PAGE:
Any moves to greatly increase the population of northern Australian by 2060 could have a devastating impact on the local environment without long-term careful planning by all tiers of government.
That’s the finding of research that looked at several scenarios to increase the population of the north to 5 million people.
That’s an extra 3.7 million people, or an almost four-fold increase in the current population of northern Australia.
But, given the potential impact of climate change on northern Australia, we could see population movement the other way as people in the north head south.
The region of Australia above the Tropic of Capricorn covers an area of 3,500,000km² – about 45% of Australia’s landmass – yet it houses only 5% of its population.
Proponents of development envisage extreme population growth because of the region’s growing geopolitical importance.
Northern Australia has already been identified as a “gateway to Asia”.
It’s also described as the largest intact “savanna remaining on Earth […] with a rich biodiversity of international significance”.
Current federal government planning for northern Australia is in the Our North, Our Future white paper, released in 2015.
The report adopts a pro-development stance, seeing the north as a place of economic bounty and opportunity.
While it is mute on issues of settlement patterns, there are statements that allude to the government’s support for significant urbanisation:
We need to lay the foundations for rapid population growth and put the north on a trajectory to reach a population of four to five million by 2060.
The white paper also refers to “the development of major population centres of more than a million people”. Such cities would be around six times the size of the current largest northern city of Townsville, population about 180,000.
Three plans for growth
Given the existing city planning documents do not countenance the scale of population growth projected in the white paper, we developed three scenarios for how the federal government could distribute this northern Australian population of 5 million by 2060.
Economic and lifestyle factors concentrate the increased population in the four dominant northern cities of Darwin, Cairns, Townsville and Mackay. Each would have populations of more than a million by 2060.
The populations of Port Hedland, Broome, Kununurra, Darwin, Cairns, Bowen, Townsville and McKay will each increase by 462,000 people.
Economic opportunities see northern Australia’s growing population concentrated in Darwin, which would grow by 1.5 million people by 2060.
This figure is in line with the Australian government’s vision of northern cities with “more than a million people”.
The fate of the north
Irrespective of the scenario, our findings show population growth will not be good for the local environment without any overarching long-term planning frameworks to steer urbanisation.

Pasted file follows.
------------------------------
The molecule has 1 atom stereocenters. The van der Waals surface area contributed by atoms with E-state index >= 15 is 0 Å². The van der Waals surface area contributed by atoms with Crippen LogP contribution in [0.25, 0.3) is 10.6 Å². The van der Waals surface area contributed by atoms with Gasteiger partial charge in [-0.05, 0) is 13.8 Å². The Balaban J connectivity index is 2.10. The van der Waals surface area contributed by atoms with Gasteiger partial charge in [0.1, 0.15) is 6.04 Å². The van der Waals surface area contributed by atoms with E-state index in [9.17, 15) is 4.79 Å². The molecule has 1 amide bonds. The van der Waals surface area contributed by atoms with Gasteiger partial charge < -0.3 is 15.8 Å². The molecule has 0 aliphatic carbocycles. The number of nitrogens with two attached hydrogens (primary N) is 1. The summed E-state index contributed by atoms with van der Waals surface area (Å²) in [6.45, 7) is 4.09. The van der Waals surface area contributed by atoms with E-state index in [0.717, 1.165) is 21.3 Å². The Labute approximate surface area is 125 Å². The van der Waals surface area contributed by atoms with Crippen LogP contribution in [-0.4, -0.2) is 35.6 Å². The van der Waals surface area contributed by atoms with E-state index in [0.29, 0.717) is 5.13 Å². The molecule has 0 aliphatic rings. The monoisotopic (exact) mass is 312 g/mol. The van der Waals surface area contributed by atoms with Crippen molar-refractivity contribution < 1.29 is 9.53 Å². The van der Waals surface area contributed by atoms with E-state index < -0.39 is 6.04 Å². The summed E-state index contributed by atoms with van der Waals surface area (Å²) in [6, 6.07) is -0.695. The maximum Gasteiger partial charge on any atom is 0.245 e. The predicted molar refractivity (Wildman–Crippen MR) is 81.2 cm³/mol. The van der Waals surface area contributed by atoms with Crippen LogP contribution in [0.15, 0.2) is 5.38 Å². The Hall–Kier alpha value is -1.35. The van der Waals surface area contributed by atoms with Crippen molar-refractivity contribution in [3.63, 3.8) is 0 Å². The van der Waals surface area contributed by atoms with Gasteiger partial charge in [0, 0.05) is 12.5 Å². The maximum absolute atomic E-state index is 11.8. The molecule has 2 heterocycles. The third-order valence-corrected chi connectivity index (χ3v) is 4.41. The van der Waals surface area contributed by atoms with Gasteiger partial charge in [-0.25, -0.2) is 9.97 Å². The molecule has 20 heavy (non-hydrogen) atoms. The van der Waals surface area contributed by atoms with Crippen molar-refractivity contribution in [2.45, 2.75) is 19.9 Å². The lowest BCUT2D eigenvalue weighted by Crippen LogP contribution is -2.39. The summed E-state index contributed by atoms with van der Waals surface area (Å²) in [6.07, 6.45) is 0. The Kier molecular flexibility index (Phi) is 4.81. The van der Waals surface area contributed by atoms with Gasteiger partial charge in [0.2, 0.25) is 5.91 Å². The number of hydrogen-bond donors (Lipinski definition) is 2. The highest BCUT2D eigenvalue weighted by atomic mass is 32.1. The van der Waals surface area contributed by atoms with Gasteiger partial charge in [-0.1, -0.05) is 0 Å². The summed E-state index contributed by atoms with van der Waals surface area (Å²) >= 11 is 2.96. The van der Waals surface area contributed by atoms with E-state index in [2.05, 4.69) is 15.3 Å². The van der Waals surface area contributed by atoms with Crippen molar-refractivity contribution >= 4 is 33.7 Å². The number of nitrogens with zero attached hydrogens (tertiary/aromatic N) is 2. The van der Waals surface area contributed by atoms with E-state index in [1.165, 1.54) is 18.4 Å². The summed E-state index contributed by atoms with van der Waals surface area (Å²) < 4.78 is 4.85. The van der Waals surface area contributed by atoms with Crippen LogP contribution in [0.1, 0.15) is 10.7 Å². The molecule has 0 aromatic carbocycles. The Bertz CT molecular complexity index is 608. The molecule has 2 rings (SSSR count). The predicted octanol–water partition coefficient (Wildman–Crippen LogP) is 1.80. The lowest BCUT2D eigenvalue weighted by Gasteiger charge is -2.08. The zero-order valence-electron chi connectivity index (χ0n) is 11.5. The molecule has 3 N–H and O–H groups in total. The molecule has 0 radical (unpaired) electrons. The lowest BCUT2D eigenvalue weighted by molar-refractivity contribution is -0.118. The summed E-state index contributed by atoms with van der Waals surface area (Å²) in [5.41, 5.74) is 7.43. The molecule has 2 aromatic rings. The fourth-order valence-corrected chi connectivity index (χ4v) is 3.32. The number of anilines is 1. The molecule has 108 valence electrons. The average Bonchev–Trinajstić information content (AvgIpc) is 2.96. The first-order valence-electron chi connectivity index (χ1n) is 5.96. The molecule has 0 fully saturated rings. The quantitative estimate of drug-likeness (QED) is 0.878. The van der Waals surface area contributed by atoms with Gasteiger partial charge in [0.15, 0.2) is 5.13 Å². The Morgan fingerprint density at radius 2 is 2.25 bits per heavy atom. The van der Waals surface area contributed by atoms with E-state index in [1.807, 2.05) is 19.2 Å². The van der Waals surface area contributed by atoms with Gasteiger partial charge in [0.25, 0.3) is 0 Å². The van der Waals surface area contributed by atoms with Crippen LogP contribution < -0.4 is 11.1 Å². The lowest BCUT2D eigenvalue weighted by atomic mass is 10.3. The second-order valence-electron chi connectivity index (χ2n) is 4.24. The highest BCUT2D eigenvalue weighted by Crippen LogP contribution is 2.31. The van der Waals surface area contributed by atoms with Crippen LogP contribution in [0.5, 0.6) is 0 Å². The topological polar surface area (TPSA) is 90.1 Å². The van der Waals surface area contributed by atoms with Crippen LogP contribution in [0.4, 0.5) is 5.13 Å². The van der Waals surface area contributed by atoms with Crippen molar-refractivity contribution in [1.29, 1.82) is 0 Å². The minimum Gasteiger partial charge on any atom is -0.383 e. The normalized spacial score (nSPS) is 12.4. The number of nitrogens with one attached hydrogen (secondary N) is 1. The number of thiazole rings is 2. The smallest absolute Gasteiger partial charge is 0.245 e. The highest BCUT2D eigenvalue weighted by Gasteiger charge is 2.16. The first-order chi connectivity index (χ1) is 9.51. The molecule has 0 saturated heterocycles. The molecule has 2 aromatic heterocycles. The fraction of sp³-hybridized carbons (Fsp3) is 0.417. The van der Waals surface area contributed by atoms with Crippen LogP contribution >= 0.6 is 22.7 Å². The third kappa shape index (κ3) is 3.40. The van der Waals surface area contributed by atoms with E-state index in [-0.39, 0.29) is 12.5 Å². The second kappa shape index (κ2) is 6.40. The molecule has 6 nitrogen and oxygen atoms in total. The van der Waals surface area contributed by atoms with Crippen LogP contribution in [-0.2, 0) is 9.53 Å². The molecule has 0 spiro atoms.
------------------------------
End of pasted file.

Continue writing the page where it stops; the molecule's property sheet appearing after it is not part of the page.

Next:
This is particularly the case for scenarios 1 and 3 where the required increase in urban area either outstrips, or is only just commensurate with, the availability of cleared land adjacent to Darwin, Cairns and Townsville.
As such, population growth at the scale proposed by the white paper could result in substantial destruction, degradation and fragmentation of peri-urban ecosystems – where urban meets rural – by urban development and expanding road networks.
In Darwin’s case, in Scenario 1 the additional 925km² of urbanisation required would sprawl south of the city in a corridor to as far as Humpty Doo (1) and down to Acacia Hills (2).
In Townsville, in Scenario 1 for growth, the additional 925km² of urbanisation would result in sprawling along the coast and around the existing centres of Giru (1) and Woodstock (2), and around Mount Surround (3).
While Townsville has 957km² of cleared land and theoretically could just accommodate this growth, it is likely to cause extensive damage to the local environment through land degradation and fragmentation by urban development.
In Darwin, with Scenario 3 and concentrated growth, the urban expansion required for the city is 1,500km². This would dwarf the city’s 296km² of developable land and result in substantial clearing of remnant vegetation.
Proper planning required
Clearly then, if the scale of population growth envisaged in the white paper occurs without any comprehensive planning, the result will be harmful for the north.
To avoid this fate we need a bipartisan settlement strategy (most closely resembling Scenario 2) to steer the urbanisation of northern Australia.
Policymakers and planners should develop this strategy based on a comprehensive landscape analysis of northern Australia. If the scale of population growth envisaged in the white paper occurs without such planning, the result will be ruinous for one of the world’s last great wildernesses.
But the federal government should also decide whether a population of 5 million in the north is something we should aspire to at all.
If the worst climate change projections are borne out, we could end up with migration from cities such as Darwin to cities further south, even into the southern states.